The government is trying to increase the flow of credit to the farmers on the presumption that lower interest rates will provide relief to them. No relief is likely. The rural areas are flushed with funds. The credit-deposit ratio of rural banks is typically 15 - for every 100 rupees (US$1.65) worth of deposits the loan provided is only 15 rupees.
Rural banks have a large number of depositors. but few applicants for loans. Farmers have the money but no opportunity to invest it productively because of the absence of profitable opportunities in villages.
Expansion of credit will serve no purpose; it is like pouring tap water into the waterfall. The government must focus on specific areas such as floriculture where the profits are high. Loans, earmarked for the agricultural sector, are actually given for buying vehicles to be run as taxis and trucks for hire.
In every budget, the Finance Ministers promise to increase investment in agriculture. The basic thrust is welcome but there is need for caution here as well. Every investment is not farmer-friendly. For example, increased investment in harvesters has become a curse for the small farmers and agricultural labourers. Previously, they obtained most of their income at the time of harvesting when they got 1/6 to 1/10th of the produce. Now this lucrative occupation has been taken over by machines.
Other investments, as on tubewells, are labour-friendly. The scope for employment is reduced in the task of running the water-wheel, just like the harvester. But increased irrigation leads to more land being brought into cultivation of labour intensive crops like vegetables and to higher demand of labour. Thus the government must make a social audit of various types of agricultural investments and encourage only those that have a positive impact on the poorest farmer. More tubewells and water harvesting structures and fewer harvesters can be helpful.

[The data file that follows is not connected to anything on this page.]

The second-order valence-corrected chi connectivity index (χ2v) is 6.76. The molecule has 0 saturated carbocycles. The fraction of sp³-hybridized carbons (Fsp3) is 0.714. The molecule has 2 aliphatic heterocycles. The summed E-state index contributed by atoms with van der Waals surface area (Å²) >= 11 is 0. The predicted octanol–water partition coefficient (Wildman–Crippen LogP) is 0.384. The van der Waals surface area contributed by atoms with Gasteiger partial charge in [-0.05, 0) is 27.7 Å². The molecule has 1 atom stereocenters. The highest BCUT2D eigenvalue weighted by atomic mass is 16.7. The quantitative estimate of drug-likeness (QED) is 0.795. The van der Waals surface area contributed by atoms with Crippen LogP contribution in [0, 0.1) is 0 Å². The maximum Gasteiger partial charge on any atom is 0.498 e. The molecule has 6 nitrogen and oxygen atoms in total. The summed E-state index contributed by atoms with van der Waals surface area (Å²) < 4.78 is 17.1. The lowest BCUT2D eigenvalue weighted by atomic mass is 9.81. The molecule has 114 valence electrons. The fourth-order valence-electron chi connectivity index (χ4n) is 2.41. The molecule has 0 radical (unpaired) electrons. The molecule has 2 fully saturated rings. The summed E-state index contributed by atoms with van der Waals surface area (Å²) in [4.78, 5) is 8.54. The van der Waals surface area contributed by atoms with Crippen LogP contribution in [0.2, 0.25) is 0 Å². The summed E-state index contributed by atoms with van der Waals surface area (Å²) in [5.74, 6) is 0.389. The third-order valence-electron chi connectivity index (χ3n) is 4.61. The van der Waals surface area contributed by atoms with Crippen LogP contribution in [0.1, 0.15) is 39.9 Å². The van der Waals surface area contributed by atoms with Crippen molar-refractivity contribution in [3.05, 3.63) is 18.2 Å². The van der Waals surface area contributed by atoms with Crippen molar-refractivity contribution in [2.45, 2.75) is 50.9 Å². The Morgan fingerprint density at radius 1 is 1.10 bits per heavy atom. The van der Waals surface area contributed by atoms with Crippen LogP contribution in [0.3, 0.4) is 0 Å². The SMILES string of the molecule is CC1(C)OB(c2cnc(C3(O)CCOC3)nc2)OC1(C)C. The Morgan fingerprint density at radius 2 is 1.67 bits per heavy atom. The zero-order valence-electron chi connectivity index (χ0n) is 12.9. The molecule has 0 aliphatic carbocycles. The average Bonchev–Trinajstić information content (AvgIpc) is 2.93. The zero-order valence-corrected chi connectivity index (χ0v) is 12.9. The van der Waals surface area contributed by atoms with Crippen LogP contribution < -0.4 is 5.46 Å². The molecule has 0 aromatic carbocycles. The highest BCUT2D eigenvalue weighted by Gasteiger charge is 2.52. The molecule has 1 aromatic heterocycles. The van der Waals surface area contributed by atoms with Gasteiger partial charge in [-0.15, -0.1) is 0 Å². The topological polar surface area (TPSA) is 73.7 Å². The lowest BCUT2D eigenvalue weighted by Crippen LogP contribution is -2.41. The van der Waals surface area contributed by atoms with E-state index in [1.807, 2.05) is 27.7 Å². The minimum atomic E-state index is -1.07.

Public investment in agriculture also calls for reflection. Mere construction of more canals and increasing the area under irrigation will not help because the prices are declining. Remember that most of the suicides by farmers are taking place in irrigated areas.
Public investment must be finetuned to support value-added agriculture. For example, the global demand for organic food - guavas, mangoes, coffee and tea - is increasing. The government must create a certification mechanism in each district to promote this scheme. Export subsidy may be provided to private exporters of value-added agricultural commodities to help them penetrate this lucrative global market.
The government is trying to reduce agricultural subsidies on food, fertilisers, water and diesel to contain its fiscal deficit. The need is to turn these subsidies towards sectors that can lead to a multiplier effect. For example, instead of subsidising electricity for extracting groundwater, the same money can be better utilised to provide subsidy for water recharging by building check dams and ponds.
The condition of our farmers has continued to decline over the past few decades because of faulty policies and despite massive investments by the government. Modi should take steps to chart a new path and bring succour to millions of our farmers.
– BHARAT JHUNJHUNWALA
(The writer is former Professor of Economics, Indian Institute of Management, Bangalore)